So... I'm not alone here, right? The Ancient Magus' Bride, winner of Crunchyroll's Best Drama 2017 award (despite not having finished airing... jumping the gun much?), darling to critics and anime viewers everywhere... it's not actually THAT good? Right? Guys? Now it would be very poor form to just leave it at a pithy declaration of cynicism, so I'll elaborate; TAMB has a number of interesting elements and I can certainly see why people were drawn to it initially, based on an interesting premise and world and a dearth of excellent dramatic anime franchises in 2017, but beyond that? It's actually a very fairly confused and incohesive series, and I can't help but be perplexed at its sterling reputation. It stars Chise Hattori, a young girl with the ability to see fairies and spirits, which has led to her being a social outcast (not to mention her tragic family life). After selling herself at an auction as a symbol of her own minimal self-worth, she winds up living with the Thorn Mage, Elias, a being whose origins are unknown even to himself, but who doesn't seem to be either fairy or human. Disarmingly, Elias refers to 15-year old Chise as his 'bride' (hence the title) and seems to regard her as a mixture of interesting test subject (she's actually an entity called a Sleigh Beggy who has endless magical potential) and whimsical puppy. The series then follows Chise and Elias as they begin to understand each other a little better and grow accustomed to the irrevocable change that each effects upon the other. Sadly, despite being the main draw, Elias and Chise's relationship was one of the most underwhelming aspects of the show for me. Their development comes in dribs and drabs, and while I appreciated that the later season problematises the dynamic and makes it clear that this won't be a straightforward "grown man/demon and 15 year-old fall in love" romance (*phew*), I still feel like representing the pairing as more paternal (Chise finally having a stable guardianship after so long) rather than the bastardised mix of paternity, pedagogy and blushing crushes that the show actually decides on, would have been simpler and easier to execute. As it stands, I felt like Elias should have been more of a supporting character aiding Chise's development throughout (given that she's by far the more interesting and the show is mostly her meeting new people and making new relationships via Elias) especially since his own character arcs mostly follow a generic "do bad thing that Chise doesn't like then apologise" formula. This is especially salient as a point of criticism, given that Chise's mental health (which you would expect to be a real focal point in any drama) usually only comes up as a few short lines of suicide ideation once every other episode before another mythological creature comes sauntering in, and it would have been nice to explore Chise's past and mindset a bit more than we already did; if your show has a strength, why not play to it? Otherwise, TAMB produces what I would call a healthy sized cast, but one that it continually mis-manages; characters and, it must be said, whole sub-plots are often dropped in with startling abruptness towards the midpoints or even last five minutes of certain episodes, and a number of them fade into the background just as suddenly, only to pop up again later. The series can go from 1 to 11 in no time at all, with some rather visceral and disturbing scenes cutting in jarringly towards the end, and its this haphazard mix of fantastical slice-of-life, action sequences and hard-hitting character drama that makes TAMB so baffling as an apparent critical 'gem'. One minute we're being introduced to the Fairy King and Queen, then they're gone for much of the plot and we've got a cat murder-related sub-plot to unfurl, then some backstory for a supporting character which doesn't fit in with the rest of its episode and then, oops, Elias hasn't done anything for a while so let's get him back in... for a show which coasts on magic and whimsy and British folkloric adaptations mixed with mild character drama, it can be awfully exhausting to watch. Visually, the show has a distinct artstyle which, though it fits the story content and themes, didn't impress me all that much having watched the likes of Made in Abyss and Land of the Lustrous, two shows which in addition to being straight-up more interesting had really cool animation and art direction. It's kind of like being served high-end supermarket pizza the day after you've been to an authentic Italian restaurant; still pretty to look at, but it's not the kind of show where you can let your mind wander and just appreciate the art design (though characters like Elias himself are admittedly visually interesting). The extended voice cast does a fine job and are all well-cast, particularly Chise, but being someone who mostly comes to anime for outside-the-box concepts well-executed, this wasn't enough to remove the nagging sense that I was watching just to finish the series rather than because I was enjoying it. TL;DR Eh... I know many of the people who will (hopefully, hypothetically) read this will disagree, but there's just nothing in The Ancient Magus' Bride that made me all that invested, and the pacing and plot twists were just too wonky and poorly-reasoned for the story itself to be anything all that engrossing either. Whether you came to this one for the romance, the action, the atmosphere, whatever, I can't help but feel like there will be people (like myself) who will just end up disappointed. I don't like using the 'O' word... but yeah, overrated. IMO. Obviously.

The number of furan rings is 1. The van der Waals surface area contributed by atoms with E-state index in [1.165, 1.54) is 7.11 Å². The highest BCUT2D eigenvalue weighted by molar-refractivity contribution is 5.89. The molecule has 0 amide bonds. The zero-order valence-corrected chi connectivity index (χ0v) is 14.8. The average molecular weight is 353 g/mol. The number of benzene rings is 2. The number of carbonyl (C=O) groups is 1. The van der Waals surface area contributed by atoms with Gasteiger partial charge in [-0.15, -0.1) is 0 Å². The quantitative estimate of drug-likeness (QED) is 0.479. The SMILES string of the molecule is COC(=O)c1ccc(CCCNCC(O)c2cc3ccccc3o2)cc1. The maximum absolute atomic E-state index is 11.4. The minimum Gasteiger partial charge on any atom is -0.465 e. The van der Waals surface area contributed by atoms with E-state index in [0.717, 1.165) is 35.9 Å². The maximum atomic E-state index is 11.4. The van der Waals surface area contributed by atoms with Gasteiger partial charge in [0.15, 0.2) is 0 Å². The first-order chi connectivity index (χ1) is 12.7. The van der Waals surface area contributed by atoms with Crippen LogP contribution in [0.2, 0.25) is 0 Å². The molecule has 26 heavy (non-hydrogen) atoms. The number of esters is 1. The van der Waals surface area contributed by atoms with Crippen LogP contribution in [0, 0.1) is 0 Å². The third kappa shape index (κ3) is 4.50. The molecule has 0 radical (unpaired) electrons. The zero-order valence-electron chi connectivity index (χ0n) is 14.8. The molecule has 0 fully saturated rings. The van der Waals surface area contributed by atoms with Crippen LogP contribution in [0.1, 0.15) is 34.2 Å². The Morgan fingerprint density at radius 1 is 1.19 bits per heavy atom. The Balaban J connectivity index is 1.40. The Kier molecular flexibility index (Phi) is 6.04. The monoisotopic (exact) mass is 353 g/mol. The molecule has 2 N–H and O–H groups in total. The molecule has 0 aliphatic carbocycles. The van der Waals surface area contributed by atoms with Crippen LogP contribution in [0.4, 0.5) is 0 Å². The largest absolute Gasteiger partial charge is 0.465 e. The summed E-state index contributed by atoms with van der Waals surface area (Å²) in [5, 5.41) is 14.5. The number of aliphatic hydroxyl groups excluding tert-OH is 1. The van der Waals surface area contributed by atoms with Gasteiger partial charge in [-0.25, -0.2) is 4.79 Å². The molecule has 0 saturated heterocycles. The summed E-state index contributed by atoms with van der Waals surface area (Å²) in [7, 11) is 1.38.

The Ancient Magus' Bride. An anime that set up one of the best drawn universes I've ever seen with nearly flawless animation & sound.. Just to fall flat on their face following up and ending it. Every grimy detail (where the devil lies) that the series set out to always show and explain to you is ALWAYS extremely brief and vague which becomes more obscene later when they try to sloppily fill these details in which gives me the impression that all the writing for this anime has been an on-the-fly job... Which is absurd, considering it's following a manga. To understand what I'm talking about, this review is gonna have to make some points that go into some mild spoiler territory. ---------------------------------------------------------------------------------------- 1. In the very first episode, one of the protagonists Elias Ainsworth exclaim his excitement, pleasure and luck for aquiring Chise in the auction. He gives her nicknames like "Puppy" and "Kitten" while going out of his way to force her to take a bath with the sh*ttyexcuse that "I doubt you know how to work the tub" and how he plans to marry her & go onto honeymoons fervently. This is a crystal clear example on how you establish a character and their traits/preferences/behavior/characteristics, etc. What do they do for the other odd 20-23 episodes? Turn the character in his entirety into a textbook psychopath that, despite having been around for hundreds of years, have the intelligence, logical thinking capacity and maturity with that of a toddler while disregarding everything that happened in the beginning (untillthefinalepisodewheretheytieoffthebridethingsortabutnotreally) to the point where he was 'literally' going to sacrifice and kill Chise's child friend in the same house she sleeps in out of some absurdly shallow and surface-level jealously. Why can't I forgive this? Because of this little line in the second episode.. (ontop of numerous other statements made through-out the season): It's proof that he has substantial understanding of emotions and/or the human psyche. If you picked up on this like I did, watching this entire anime's plot and characters (where this kind of shit actually happens even more) makes it an agonizing experience. Especially since: 2. The anime completely and utterly fails explaining even a slither out of all the rules with magic and it's associations. Here's a TINY list of it i made in a few minutess along with a bunch of the illogical/tarded plot holes/scrummy details: Why do the magic "invisible" creatures sometimes fade in out of nowhere when Chise can inherently and naturally see them all the time (not even being able to turn said ability off, something that's elaborated to have caused her a lot of childhood grief)? Why specifically are mages/people who use sorcery and the like a dying breed? "Because of science and people neglecting us n' stuff.." is the only reason ever given which doesn't make sense. More humans should mean more people with aptitudes for magic and if there's such incredibly specific roles such as an "Artificer" for example, there should be entire big magic societies or cities dedicated to the arts but there apparently aren't any and nor is any sorcery/magic known to the public whatsoever (despite a glimpse into some sorcery university that just raises even more questions), despite the series consistently pulling huge (sometime destructive) stunts in populated cities and there being (apparently) published books about a wide variety of it's subjects? What the f*cking f*ck is Cartaphilius and all the hot-potato curse swapping near the end? Why does Chise immediately sink like an anchor in water and seemingly have no human instincts to say, hold oxygen in her lungs to have buoyancy or try to do something resembling dog paddling (something commonly taught to 4 year olds) as a 16 year old? Why are the entirety of Elias's backstory & details & anatomy all COMPLETELY unknown through-out the anime's whopping 24 episodes when he's the main protagonist? Why (ignoring all the other absurdities) is the cat "king", a female, called a "king"? Why did the series intertwine themselves so closely to the book of genesis just to add their own, extremely confusing twist on things like calling the forbidden fruit the "fruit of paradise" and making Cartaphilus be based around a wandering jew legend instead of building on (from the very same book of genesis) with Cain & Abel as it's the same "cursed to be alive" shtick? Why is Mikhail Renfred initially portrayed as some super villian / really huge asshole by trying to squeeze a paralyzed fairy that he has no prior association with into ketchu- HOW CAN HE SEE THEM.. AND WHY IS HE TRYING TO CONVINCE ANYONE OF THEIR 'FREEDOM' WITH A KNIFE TO THEIR THROAT? Why does Elias sometimes go into an uncontrollable "Oh i gotta fucking DEVOUR that hot b*tch Chise" at night but otherwise be in a state of 1500% control by casually licking her neck clean of blood in episode 8 with NO issue whatsoever? How does that ridiculous artificial teleport-in-a-pill crap actually work, and why is it so overused in the plot with a literal unlimited universe of actual magic and creativity to tap into? Why did Elias buy Chise for 5 MILLION POUNDS? He is asked this very question in the anime and the dodgy answer is, and I quote: "I wanna 'feel' emotions, yo." Why does he need a Sleigh Beggy for this, as he admits not even needing her excess magic instead of say, just going to your run-of-the-mill slave trader for 2% the cost or even just your local brothel? -------------------------------------------------------------------------- I could keep going but hopefully you see what i do by now.